Not 100% effective

No cybersecurity measure is 100% effective, and Honeypots are no different. Just because your Honeypot hasn’t picked up a potential threat, doesn’t mean that you’re in the clear.

Sometimes, savvy attackers may realize you’ve set up a trap for them and will circumvent your Honeypot in favor of your real systems. It pays to be prepared for the worst-case scenario with a diverse range of strategies.

Can be used against you

Honeypots can be redeployed to an attacker’s advantage. If they become aware that they’ve been duped, a hacker could use the Honeypot to distract you and your IT team, or even use the honeypot as a means of gaining access to your system.

How to design a honeypot

To lay an effective trap, a Honeypot must look like a realistic and legitimate target. For this reason, Honeypots look like real computer systems, complete with real applications, data, processes, and files. However, the key difference is that Honeypots are purposely designed with security vulnerabilities. This makes them more attractive because they’re more easily compromised, and therefore more appealing to potential attackers.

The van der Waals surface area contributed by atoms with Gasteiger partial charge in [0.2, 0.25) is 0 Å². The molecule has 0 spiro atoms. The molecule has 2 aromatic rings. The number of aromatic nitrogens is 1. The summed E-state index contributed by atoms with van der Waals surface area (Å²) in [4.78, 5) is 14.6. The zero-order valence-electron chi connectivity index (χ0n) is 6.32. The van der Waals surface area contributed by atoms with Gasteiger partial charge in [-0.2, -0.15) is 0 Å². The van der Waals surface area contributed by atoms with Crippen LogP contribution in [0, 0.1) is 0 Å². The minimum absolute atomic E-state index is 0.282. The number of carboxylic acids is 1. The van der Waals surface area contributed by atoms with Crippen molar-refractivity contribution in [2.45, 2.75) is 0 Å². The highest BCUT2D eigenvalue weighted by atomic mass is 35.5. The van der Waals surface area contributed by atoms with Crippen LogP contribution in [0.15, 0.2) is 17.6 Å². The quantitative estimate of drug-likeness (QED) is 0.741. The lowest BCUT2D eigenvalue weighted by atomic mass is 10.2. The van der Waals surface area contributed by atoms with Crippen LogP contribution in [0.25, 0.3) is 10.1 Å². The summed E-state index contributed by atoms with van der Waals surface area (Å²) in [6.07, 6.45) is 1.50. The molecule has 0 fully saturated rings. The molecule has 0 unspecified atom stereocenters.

It’s also good practice to put your honeypots behind the firewall that shields your real network. This means that if a hacker does manage to breach it, you’ll be able to see how and make necessary changes to prevent the same thing from happening again.

Main types of honeypot

There are a few different ways of differentiating between Honeypots: by purpose, by attribute, or by the type of activity they’re targeting.

Attribute Categorization: High-Interaction and Low Interaction Honeypots

High-interaction honeypots

High-interaction Honeypots aim to keep the attention of the hacker for as long as possible. For this reason, they’re more resource intensive because they’ll include more systems and potential points of interest for a potential attacker. However, the return you get on investment is high because the longer you’re exposed to the activities of your attacker, the more information you can gather.